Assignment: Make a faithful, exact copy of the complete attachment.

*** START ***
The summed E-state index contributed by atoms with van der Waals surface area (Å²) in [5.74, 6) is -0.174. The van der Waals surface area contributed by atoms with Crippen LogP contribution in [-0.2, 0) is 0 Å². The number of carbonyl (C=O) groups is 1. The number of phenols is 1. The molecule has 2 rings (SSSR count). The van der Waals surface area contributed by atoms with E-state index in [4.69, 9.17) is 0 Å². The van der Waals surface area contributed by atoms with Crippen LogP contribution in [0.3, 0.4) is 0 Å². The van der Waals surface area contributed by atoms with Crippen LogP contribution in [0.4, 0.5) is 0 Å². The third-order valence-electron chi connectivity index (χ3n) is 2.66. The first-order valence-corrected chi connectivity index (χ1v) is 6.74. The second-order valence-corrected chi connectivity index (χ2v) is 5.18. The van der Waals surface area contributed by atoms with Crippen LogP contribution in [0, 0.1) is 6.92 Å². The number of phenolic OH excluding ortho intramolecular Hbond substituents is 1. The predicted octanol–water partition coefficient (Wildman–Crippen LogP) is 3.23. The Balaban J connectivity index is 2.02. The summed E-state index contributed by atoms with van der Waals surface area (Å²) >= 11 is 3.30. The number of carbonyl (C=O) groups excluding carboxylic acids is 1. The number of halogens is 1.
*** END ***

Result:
The summed E-state index contributed by atoms with van der Waals surface area (Å²) in [5.74, 6) is -0.174. The van der Waals surface area contributed by atoms with Crippen LogP contribution in [-0.2, 0) is 0 Å². The number of carbonyl (C=O) groups is 1. The number of phenols is 1. The molecule has 2 rings (SSSR count). The van der Waals surface area contributed by atoms with E-state index in [4.69, 9.17) is 0 Å². The van der Waals surface area contributed by atoms with Crippen LogP contribution in [0.3, 0.4) is 0 Å². The van der Waals surface area contributed by atoms with Crippen LogP contribution in [0.4, 0.5) is 0 Å². The third-order valence-electron chi connectivity index (χ3n) is 2.66. The first-order valence-corrected chi connectivity index (χ1v) is 6.74. The second-order valence-corrected chi connectivity index (χ2v) is 5.18. The van der Waals surface area contributed by atoms with Crippen LogP contribution in [0, 0.1) is 6.92 Å². The number of phenolic OH excluding ortho intramolecular Hbond substituents is 1. The predicted octanol–water partition coefficient (Wildman–Crippen LogP) is 3.23. The Balaban J connectivity index is 2.02. The summed E-state index contributed by atoms with van der Waals surface area (Å²) >= 11 is 3.30. The number of carbonyl (C=O) groups excluding carboxylic acids is 1. The number of halogens is 1.